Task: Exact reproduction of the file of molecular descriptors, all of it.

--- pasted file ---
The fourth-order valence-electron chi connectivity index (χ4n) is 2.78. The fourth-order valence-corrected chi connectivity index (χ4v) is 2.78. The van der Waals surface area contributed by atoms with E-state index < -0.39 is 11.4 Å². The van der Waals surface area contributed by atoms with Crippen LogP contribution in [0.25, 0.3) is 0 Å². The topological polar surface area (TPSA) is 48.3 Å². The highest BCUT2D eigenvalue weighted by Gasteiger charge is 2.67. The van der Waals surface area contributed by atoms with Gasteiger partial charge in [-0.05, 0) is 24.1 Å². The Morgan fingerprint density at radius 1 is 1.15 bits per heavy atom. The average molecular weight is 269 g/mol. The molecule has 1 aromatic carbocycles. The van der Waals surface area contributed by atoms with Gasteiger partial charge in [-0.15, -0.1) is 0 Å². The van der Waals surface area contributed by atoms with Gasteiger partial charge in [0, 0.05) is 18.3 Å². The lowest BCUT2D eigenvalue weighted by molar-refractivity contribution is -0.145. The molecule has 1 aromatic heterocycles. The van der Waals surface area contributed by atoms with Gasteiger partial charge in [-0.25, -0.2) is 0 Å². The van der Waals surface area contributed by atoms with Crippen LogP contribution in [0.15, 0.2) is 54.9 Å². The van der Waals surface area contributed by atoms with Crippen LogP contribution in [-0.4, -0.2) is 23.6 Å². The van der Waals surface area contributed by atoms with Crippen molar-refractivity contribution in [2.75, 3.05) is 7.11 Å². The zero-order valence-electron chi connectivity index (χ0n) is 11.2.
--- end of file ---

The fourth-order valence-electron chi connectivity index (χ4n) is 2.78. The fourth-order valence-corrected chi connectivity index (χ4v) is 2.78. The van der Waals surface area contributed by atoms with E-state index < -0.39 is 11.4 Å². The van der Waals surface area contributed by atoms with Crippen LogP contribution in [0.25, 0.3) is 0 Å². The topological polar surface area (TPSA) is 48.3 Å². The highest BCUT2D eigenvalue weighted by Gasteiger charge is 2.67. The van der Waals surface area contributed by atoms with Gasteiger partial charge in [-0.05, 0) is 24.1 Å². The Morgan fingerprint density at radius 1 is 1.15 bits per heavy atom. The average molecular weight is 269 g/mol. The molecule has 1 aromatic carbocycles. The van der Waals surface area contributed by atoms with Gasteiger partial charge in [-0.15, -0.1) is 0 Å². The van der Waals surface area contributed by atoms with Gasteiger partial charge in [0, 0.05) is 18.3 Å². The lowest BCUT2D eigenvalue weighted by molar-refractivity contribution is -0.145. The molecule has 1 aromatic heterocycles. The van der Waals surface area contributed by atoms with Gasteiger partial charge in [-0.25, -0.2) is 0 Å². The van der Waals surface area contributed by atoms with Crippen LogP contribution in [0.15, 0.2) is 54.9 Å². The van der Waals surface area contributed by atoms with Crippen LogP contribution in [-0.4, -0.2) is 23.6 Å². The van der Waals surface area contributed by atoms with Crippen molar-refractivity contribution in [2.75, 3.05) is 7.11 Å². The zero-order valence-electron chi connectivity index (χ0n) is 11.2.